Marcayah was born July 11, 2009 to Marcus and Erica Carter. She is the youngest of three children, and the only girl. She’s an energetic little girl who spends her time at home playing with her brothers, Marcus Jr. and Enijah, flipping around the house, and playing on her laptop.
Marcayah is currently a student at Dorseyville Elementary School. Her favorite subject is math. At school, not only is she an honor student, she is a member of 4-H and is on the DES cheer squad.
She became an author after she decided to follow in her mother's footsteps. Aside from writing, Marcayah says she would like to be a teacher, doctor, or beautician when she gets older. She would also like to be a gymnast. Whatever path she decides to take, she’s determined to give it her all.
About her book, "Don't be a Bully"
Bullying has become a nationwide problem. Oftentimes, young children are bullied by people who they considered their friends. In this story, Olivia and Mya start off as best friends, even spending nights at one another’s house, but jealousy gets in the way and changes that.
Without warning, Mya starts treating Olivia differently and she has no idea why. Her feelings are hurt, but she tries not to let Mya get to her. Her attempts fail because, eventually, Mya’s bullying affects her in the worse way. Mya won’t understand how her actions affect others until she’s the one being bullied.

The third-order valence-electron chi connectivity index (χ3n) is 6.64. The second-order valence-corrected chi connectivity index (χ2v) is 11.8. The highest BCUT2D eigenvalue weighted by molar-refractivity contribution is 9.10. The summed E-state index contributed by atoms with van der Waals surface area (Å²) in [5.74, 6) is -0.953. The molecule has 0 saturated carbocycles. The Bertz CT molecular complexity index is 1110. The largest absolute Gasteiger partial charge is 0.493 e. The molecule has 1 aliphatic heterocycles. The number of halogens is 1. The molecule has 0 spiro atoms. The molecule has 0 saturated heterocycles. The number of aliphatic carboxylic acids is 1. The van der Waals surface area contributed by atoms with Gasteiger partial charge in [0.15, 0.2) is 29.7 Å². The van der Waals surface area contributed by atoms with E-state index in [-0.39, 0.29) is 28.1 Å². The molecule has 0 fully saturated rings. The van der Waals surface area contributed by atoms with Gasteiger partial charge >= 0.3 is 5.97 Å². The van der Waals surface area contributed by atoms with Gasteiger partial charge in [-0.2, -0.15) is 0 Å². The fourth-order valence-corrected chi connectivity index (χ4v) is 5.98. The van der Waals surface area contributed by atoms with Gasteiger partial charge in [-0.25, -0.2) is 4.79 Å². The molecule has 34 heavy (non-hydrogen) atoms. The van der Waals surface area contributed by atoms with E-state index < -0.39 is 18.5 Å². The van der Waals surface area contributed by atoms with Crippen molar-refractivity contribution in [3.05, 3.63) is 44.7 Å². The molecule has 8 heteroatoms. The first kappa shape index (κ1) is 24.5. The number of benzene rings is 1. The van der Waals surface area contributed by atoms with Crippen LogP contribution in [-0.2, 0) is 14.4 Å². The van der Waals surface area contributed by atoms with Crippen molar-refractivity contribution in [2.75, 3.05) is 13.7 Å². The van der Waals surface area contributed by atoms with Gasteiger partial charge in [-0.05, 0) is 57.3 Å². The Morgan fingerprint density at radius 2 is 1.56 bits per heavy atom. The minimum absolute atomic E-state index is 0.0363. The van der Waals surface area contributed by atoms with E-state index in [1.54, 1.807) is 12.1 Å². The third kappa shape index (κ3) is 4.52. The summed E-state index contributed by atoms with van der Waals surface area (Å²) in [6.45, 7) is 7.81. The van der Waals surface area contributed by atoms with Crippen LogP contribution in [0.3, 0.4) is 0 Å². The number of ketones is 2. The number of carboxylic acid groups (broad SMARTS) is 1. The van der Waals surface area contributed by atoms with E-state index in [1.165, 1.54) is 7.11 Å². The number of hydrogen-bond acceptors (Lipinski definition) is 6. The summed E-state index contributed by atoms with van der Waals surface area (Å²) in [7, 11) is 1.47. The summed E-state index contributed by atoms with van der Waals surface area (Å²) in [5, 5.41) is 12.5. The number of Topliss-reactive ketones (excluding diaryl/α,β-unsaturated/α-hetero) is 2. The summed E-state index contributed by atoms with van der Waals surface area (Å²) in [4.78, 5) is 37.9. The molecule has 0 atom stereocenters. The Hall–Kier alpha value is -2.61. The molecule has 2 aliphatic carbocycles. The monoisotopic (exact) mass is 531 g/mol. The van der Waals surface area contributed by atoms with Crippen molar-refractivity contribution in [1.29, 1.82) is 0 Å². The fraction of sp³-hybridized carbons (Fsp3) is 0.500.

Los Angeles, CA | July 4, 2018
by Danielle Leach
The Origin of FDMG Academy Vision
At the end of 2013, Dr. Umar first introduced the idea of opening up a residential academy for Black boys at the Meeting of the Minds (Think Tank) in Norfolk, Virginia meeting. During this meeting, Dr. Umar and members of the Black community brainstormed different schools that were up for sale and available which would make a good location for the FDMG RBG Academy. One of the schools was St. Paul's College. Saint Paul's College is a historically Black college in Lawrenceville, Virginia opened in 1888 by James Solomon Russell, freed slave and friend of Booker T. Washington. The school started with a dozen students and gained a steady enrollment over time. St. Paul's last graduating class was in June 2013.
One day, Dr. Umar received a call saying that St. Paul's would be going up for auction. Dr. Umar called the president of St. Paul's College to negotiate a bid on the college for $3 million. They wanted 4% down (~$150,000 down payment). The college didn't sell at the auction. So Dr. Umar was invited to visit to negotiate a deal.
Why St. Paul's?
90 miles from Richmond. 90 miles from North Carolina border
137 acres (of 500 acres. They sold 300 acres, which Dr. Umar initially intended to build a Black Wall Street on the excess acres).